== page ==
This Summer, Gazelli Art House is delighted to present Poisonous Antidote by Mark Farid.
The London-based interdisciplinary artist will continue his investigation into conceptions of individual privacy and its metamorphosis in contemporary society through technology.
Following Edward Snowden’s leaks of 2013 and current trends in British politics*, consensus of the public majority suggests that privacy is no longer valued as a protected right. In Poisonous Antidote, Farid calls to attention this erosion of privacy and its relation to the advent of social media, augmenting the Internet’s role in how one’s public perception is shaped. Through these carefully curated portals into one’s private life, individuals willingly relinquish privacy on online platforms in exchange for edited social stardom, eliminating from publication those moments that don’t make the grade. An acute awareness of this digital documentation promotes a subconscious self-validation through actions of one’s peers. Self-fulfilment derives from the number of ’likes’ the projected image amasses; thus, it is through this online editorial that social behaviour is increasingly entrenched:
“We have the ability to mould our online personae into whoever we want ourselves to be while remaining, on the other side of the screen, Joe Blogs from Leicester, born in the early ‘90s, and yet, our image of who we want to be is standardised to the norms of every other social media account user, and where different, is defined in being different in reaction to the social norms which the online structure has bred.” - Mark Farid
Farid argues that through the 24-hour accessibility of our digital selves, privacy and in turn true individuality, is eroded and exchanged for an hegemonised and globalised cultural identity, stored publicly and permanently, conforming to political, social and philosophical ideals, norms and thought processes. Individuality in the facade of conformity cements itself it’s illusion, as our online persona crave the same validation as celebrities.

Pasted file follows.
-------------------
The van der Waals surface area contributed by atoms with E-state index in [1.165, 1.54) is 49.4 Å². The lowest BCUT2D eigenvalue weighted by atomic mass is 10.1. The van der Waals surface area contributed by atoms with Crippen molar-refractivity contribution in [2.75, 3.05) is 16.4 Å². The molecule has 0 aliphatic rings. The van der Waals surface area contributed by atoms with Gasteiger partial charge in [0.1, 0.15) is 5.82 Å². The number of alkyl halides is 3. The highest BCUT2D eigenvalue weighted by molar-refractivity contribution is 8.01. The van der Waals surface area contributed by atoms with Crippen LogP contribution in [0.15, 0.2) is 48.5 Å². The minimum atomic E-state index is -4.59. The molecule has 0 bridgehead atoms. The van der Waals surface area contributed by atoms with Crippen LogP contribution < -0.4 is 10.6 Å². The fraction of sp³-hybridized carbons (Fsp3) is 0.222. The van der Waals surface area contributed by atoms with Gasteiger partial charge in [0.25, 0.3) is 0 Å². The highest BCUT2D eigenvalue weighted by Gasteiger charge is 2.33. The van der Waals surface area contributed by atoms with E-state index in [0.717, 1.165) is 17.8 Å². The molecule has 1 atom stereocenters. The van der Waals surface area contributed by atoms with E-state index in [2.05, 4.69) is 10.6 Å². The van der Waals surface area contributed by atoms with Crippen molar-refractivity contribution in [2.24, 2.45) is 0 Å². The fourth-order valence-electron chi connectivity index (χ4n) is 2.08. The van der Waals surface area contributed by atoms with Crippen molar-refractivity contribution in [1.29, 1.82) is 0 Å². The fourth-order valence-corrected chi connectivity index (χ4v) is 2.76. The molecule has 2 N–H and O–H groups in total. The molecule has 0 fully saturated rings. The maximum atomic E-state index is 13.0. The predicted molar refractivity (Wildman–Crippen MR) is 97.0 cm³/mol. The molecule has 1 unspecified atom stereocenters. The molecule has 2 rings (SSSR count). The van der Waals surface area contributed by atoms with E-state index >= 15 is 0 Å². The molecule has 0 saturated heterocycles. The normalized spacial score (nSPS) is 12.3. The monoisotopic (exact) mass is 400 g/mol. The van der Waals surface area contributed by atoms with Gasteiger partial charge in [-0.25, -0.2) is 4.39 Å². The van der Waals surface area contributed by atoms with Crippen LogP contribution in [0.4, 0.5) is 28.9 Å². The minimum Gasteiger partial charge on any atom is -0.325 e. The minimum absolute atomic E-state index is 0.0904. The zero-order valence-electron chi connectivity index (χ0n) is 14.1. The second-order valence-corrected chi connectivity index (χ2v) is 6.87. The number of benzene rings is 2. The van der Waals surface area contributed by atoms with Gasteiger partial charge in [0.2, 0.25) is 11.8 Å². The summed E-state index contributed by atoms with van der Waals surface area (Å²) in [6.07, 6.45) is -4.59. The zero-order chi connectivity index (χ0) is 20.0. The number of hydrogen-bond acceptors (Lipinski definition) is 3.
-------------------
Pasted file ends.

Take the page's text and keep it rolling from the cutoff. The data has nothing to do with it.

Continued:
For his debut with the gallery, Farid will create a unique form of portraiture that reflects these socio-technical trends whereby for 31 days his live digital footprint will be broadcast online as part of his online residency with Gazell.io. This will include realtime public presentation of all his emails, text messages, phone calls, Skype, Facebook Messenger, Facebook tagged photos, photographs and videos, locations, web browsing, apps and music Mark is listening to. There will be no restrictions on the content publicised, irrespective of date, time, duration, location or contact Mark amasses. This digital portrait in progress will be made public for the whole world via purpose-built website that can be accessed in real time by anyone around the world.
In parallel with his online residency, the artist will take over the ground floor of the Dover Street gallery. Poisonous Antidote will showcase a physical manifestation of this expanding digital portrait: an abstract sculpture formed of 4 unique parts, each one portraying a week within Farid’s life. The resulting digital portrait will be a collaboration between the artist and a specially commissioned designer working with 3D printing technology.
Poisonous Antidote succeeds Farid’s 2015 Cambridge-based project Data Shadow and precedes, I Have Nothing To Hide and Seeing I, both planned to take place in 2017.